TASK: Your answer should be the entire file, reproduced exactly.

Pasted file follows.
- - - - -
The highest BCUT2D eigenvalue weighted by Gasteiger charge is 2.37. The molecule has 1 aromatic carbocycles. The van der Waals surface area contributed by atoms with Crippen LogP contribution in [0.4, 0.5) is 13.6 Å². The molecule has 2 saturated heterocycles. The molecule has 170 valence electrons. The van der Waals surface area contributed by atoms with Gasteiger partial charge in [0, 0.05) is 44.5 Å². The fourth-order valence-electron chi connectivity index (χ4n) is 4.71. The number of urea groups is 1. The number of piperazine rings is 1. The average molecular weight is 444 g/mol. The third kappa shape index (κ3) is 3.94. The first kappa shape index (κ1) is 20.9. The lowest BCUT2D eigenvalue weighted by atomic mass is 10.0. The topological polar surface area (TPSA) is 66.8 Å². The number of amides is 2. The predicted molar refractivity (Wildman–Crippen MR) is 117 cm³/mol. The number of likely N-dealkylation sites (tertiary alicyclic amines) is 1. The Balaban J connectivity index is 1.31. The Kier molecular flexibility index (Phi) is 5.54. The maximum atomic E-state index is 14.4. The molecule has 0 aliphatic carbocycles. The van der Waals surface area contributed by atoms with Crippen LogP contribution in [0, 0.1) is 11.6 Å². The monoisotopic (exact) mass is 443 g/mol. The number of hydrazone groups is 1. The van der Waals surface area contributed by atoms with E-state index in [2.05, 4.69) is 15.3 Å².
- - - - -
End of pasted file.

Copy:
The highest BCUT2D eigenvalue weighted by Gasteiger charge is 2.37. The molecule has 1 aromatic carbocycles. The van der Waals surface area contributed by atoms with Crippen LogP contribution in [0.4, 0.5) is 13.6 Å². The molecule has 2 saturated heterocycles. The molecule has 170 valence electrons. The van der Waals surface area contributed by atoms with Gasteiger partial charge in [0, 0.05) is 44.5 Å². The fourth-order valence-electron chi connectivity index (χ4n) is 4.71. The number of urea groups is 1. The number of piperazine rings is 1. The average molecular weight is 444 g/mol. The third kappa shape index (κ3) is 3.94. The first kappa shape index (κ1) is 20.9. The lowest BCUT2D eigenvalue weighted by atomic mass is 10.0. The topological polar surface area (TPSA) is 66.8 Å². The number of amides is 2. The predicted molar refractivity (Wildman–Crippen MR) is 117 cm³/mol. The number of likely N-dealkylation sites (tertiary alicyclic amines) is 1. The Balaban J connectivity index is 1.31. The Kier molecular flexibility index (Phi) is 5.54. The maximum atomic E-state index is 14.4. The molecule has 0 aliphatic carbocycles. The van der Waals surface area contributed by atoms with Crippen LogP contribution in [0, 0.1) is 11.6 Å². The monoisotopic (exact) mass is 443 g/mol. The number of hydrazone groups is 1. The van der Waals surface area contributed by atoms with E-state index in [2.05, 4.69) is 15.3 Å².